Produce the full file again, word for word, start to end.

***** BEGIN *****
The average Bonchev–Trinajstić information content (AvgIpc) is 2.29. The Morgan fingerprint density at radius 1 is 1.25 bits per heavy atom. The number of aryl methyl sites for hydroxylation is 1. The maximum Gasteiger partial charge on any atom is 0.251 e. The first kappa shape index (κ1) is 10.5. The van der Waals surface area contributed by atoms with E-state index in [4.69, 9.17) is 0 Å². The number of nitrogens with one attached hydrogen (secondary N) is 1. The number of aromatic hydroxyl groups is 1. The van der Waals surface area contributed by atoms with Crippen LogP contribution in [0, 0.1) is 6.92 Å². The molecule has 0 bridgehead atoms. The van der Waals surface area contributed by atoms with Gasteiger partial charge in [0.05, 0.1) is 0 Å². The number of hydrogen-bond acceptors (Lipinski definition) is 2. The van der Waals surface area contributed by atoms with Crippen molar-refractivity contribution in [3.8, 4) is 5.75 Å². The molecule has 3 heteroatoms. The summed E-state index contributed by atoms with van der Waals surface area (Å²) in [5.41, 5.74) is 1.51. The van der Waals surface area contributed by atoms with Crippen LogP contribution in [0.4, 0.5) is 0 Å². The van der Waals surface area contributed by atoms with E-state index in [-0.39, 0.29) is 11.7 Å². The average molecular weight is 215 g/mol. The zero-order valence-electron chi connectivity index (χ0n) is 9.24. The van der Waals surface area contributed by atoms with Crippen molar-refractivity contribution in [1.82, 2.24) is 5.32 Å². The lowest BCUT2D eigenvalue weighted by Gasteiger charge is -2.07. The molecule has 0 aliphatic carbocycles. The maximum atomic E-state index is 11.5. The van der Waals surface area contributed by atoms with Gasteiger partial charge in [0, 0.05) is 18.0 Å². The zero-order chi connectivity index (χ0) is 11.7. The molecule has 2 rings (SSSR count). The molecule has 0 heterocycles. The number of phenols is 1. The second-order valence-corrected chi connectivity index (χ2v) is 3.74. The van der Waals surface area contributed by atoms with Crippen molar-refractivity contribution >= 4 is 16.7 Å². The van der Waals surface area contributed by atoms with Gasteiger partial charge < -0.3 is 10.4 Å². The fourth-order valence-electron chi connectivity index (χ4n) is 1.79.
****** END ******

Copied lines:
The average Bonchev–Trinajstić information content (AvgIpc) is 2.29. The Morgan fingerprint density at radius 1 is 1.25 bits per heavy atom. The number of aryl methyl sites for hydroxylation is 1. The maximum Gasteiger partial charge on any atom is 0.251 e. The first kappa shape index (κ1) is 10.5. The van der Waals surface area contributed by atoms with E-state index in [4.69, 9.17) is 0 Å². The number of nitrogens with one attached hydrogen (secondary N) is 1. The number of aromatic hydroxyl groups is 1. The van der Waals surface area contributed by atoms with Crippen LogP contribution in [0, 0.1) is 6.92 Å². The molecule has 0 bridgehead atoms. The van der Waals surface area contributed by atoms with Gasteiger partial charge in [0.05, 0.1) is 0 Å². The number of hydrogen-bond acceptors (Lipinski definition) is 2. The van der Waals surface area contributed by atoms with Crippen molar-refractivity contribution in [3.8, 4) is 5.75 Å². The molecule has 3 heteroatoms. The summed E-state index contributed by atoms with van der Waals surface area (Å²) in [5.41, 5.74) is 1.51. The van der Waals surface area contributed by atoms with Crippen LogP contribution in [0.4, 0.5) is 0 Å². The van der Waals surface area contributed by atoms with E-state index in [-0.39, 0.29) is 11.7 Å². The average molecular weight is 215 g/mol. The zero-order valence-electron chi connectivity index (χ0n) is 9.24. The van der Waals surface area contributed by atoms with Crippen molar-refractivity contribution in [1.82, 2.24) is 5.32 Å². The lowest BCUT2D eigenvalue weighted by Gasteiger charge is -2.07. The molecule has 0 aliphatic carbocycles. The maximum atomic E-state index is 11.5. The van der Waals surface area contributed by atoms with Gasteiger partial charge in [0, 0.05) is 18.0 Å². The zero-order chi connectivity index (χ0) is 11.7. The molecule has 2 rings (SSSR count). The molecule has 0 heterocycles. The number of phenols is 1. The second-order valence-corrected chi connectivity index (χ2v) is 3.74. The van der Waals surface area contributed by atoms with Crippen molar-refractivity contribution >= 4 is 16.7 Å². The van der Waals surface area contributed by atoms with Gasteiger partial charge < -0.3 is 10.4 Å². The fourth-order valence-electron chi connectivity index (χ4n) is 1.79.